After a 58-year tenure, Derry’s longtime police chief Edward B. Garone passes away. Let’s examine his manner of death and the Derry police chief’s cause of death in greater depth.
How did Edward B. Garone die?
Authorities have announced that the recently-retired police chief Edward Garone passed away on Tuesday. Garone was in charge of the Derry police for 50 years. Chief George Feole reported that Garone passed away following a protracted illness after taking over on September 30. His wife Blanche and numerous other family members were by his side.
Before becoming the police chief in Derry, Garone worked for Lebanon, New Hampshire, Police Department. Starting on October 15, 1964, he worked there. His two surviving children are Vicky Moran, his daughter, and Michael Garone, his son. Hundreds of family members and neighbors gathered to celebrate Garone’s accomplishments before his retirement last month. He started working in Derry at the age of 29.
During his 50 years as police chief, he transformed the Derry Police Department into the professional organization it is today, Feole continued. From 20 full-time police officers and 7 specials when it initially began, it now has 59 full-time policemen, 15 civilians, and 4 part-time personnel.
He referred to Garone’s five decades of leadership as “a milestone we have never attained before and probably won’t see accomplished again.” In June, the police station received the Edward B. Garone Building in his honor.
Chief Edward B. Garone 50 years journey
It is excellent that you have 50 years of police service. Serving as the department head for fifty years is even more noteworthy. On June 1st, 2022, Chief Edward B. Garone will mark his 50th anniversary with the New Hampshire Town of Derry Police Department.
When taking into account Chief Garone’s ultimate goal of being fair and equitable—and contemplating how he would like to be treated in situations, whether dealing with a suspect or victim or managing a labor issue—it is not as difficult to see why he stayed for such a long time.
Vermont-born Chief Garone joined the US Marine Corps in August 1961. Following boot camp at Parris Island in South Carolina, he completed a 16-month tour in Iwakuni, Japan. After that mission, he returned to Camp Lejeune in North Carolina. His three-year term of office ended on August 31, 1964.
When his Marine Corps active career was over, Chief Garone wished to go on helping the people. He returned to his wife’s home on October 15, 1964, where he took his oath of office. While working for the Lebanon, New Hampshire, police department, Garone rose to the position of captain. However, after serving for seven and a half years, he started to hunt for more important leadership positions.
Chief of Police
On June 1st, 1972, Head Garone took over as the Derry Police Department’s chief of police. Not even thirty. Since his appointment, he has transformed the Derry Police Department into the current entity.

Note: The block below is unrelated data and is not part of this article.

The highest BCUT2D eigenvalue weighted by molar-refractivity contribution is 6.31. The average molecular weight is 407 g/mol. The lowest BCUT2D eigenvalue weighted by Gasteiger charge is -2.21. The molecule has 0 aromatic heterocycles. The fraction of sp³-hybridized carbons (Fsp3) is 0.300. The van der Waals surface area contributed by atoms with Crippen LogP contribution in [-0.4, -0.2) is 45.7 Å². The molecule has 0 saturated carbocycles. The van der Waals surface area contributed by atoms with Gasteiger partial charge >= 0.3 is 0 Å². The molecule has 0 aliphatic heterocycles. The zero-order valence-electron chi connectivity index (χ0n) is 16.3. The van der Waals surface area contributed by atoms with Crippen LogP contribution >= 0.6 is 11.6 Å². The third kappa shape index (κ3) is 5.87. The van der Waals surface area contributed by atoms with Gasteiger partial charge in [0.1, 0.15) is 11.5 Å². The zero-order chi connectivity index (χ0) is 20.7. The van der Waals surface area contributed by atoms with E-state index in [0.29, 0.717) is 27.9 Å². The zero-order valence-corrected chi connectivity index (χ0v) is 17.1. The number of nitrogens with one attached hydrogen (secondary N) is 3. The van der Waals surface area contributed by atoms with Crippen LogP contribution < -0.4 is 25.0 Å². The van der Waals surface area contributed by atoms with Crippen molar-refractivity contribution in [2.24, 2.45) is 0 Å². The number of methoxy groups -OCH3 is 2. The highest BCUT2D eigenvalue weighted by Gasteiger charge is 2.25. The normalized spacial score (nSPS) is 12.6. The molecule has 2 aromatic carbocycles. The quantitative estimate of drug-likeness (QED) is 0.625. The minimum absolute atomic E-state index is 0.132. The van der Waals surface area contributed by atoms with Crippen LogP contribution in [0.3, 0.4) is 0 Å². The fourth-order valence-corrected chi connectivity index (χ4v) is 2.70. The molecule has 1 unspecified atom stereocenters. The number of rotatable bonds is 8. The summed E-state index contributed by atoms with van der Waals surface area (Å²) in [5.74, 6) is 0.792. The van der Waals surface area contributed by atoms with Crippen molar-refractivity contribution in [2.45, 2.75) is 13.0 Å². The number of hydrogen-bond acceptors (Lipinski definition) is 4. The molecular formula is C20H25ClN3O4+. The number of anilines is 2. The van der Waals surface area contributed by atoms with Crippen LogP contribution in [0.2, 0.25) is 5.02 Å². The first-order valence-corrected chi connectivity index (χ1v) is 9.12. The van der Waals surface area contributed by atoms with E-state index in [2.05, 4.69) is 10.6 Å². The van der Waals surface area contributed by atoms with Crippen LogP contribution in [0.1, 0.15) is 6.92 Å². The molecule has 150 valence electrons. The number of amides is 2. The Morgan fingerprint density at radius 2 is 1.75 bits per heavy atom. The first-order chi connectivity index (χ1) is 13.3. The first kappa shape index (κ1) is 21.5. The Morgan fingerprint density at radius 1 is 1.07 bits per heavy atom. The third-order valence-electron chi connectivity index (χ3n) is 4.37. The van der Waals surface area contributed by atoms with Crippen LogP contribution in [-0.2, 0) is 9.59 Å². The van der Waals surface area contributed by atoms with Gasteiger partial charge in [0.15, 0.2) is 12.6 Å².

From 20 full-time police and 7 specialists when it initially began, it now has 59 full-time officers, 15 civilians, and 4 part-time personnel. He has played a key role in ensuring that the department receives the most modern and effective equipment, technology, and training.
The most significant criminal investigation that the chief oversaw was the Pamela Smart case, which made national headlines in 1990.
When Pamela Smart began dating William “Billy” Flynn, who was 15 years old at the time, she was a former high school media coordinator.
On May 1, Flynn broke into Gregory and Pamela Smart’s home and shot Gregory Smart in the head.
Despite her protestations, Smart was judged responsible for first-degree murder and sentenced to life in prison without the chance of release.
He had a significant role in the establishment of the Southern New Hampshire Special Operations Force, the state of New Hampshire’s first regional special operations organization. The squad was created to teach police officers from local agencies how to handle high-risk circumstances including besieged individuals and active shooter scenarios.
Additionally, the group currently provides services to 13 agencies in southern New Hampshire, an increase from the initial six local units. He has served as the chairman of the board of directors for this division ever since the company was established in 2000.
Chief Garone has been actively involved in the New Hampshire Association of Chiefs of Police since being elevated to the chief (NHACOP). He advanced through the chairs and was elected president in 1981.
Tributes to Chief Edward :
The Derry Police Department :
Garone first started as a police officer back in 1964 at the Lebanon Police Department.\“I was honored to commemorate Chief Garone’s 50 years as Derry’s Police Chief celebrating his lifelong career of community service,” Senate President Chuck Morse said. “We are saddened by this loss but take comfort in knowing Chief Garone’s legacy will undoubtedly be remembered through his lasting contributions and sacrifice to the town of Derry.”Then in 1972, he became chief of police in Derry where he served until he retired a week and a half ago.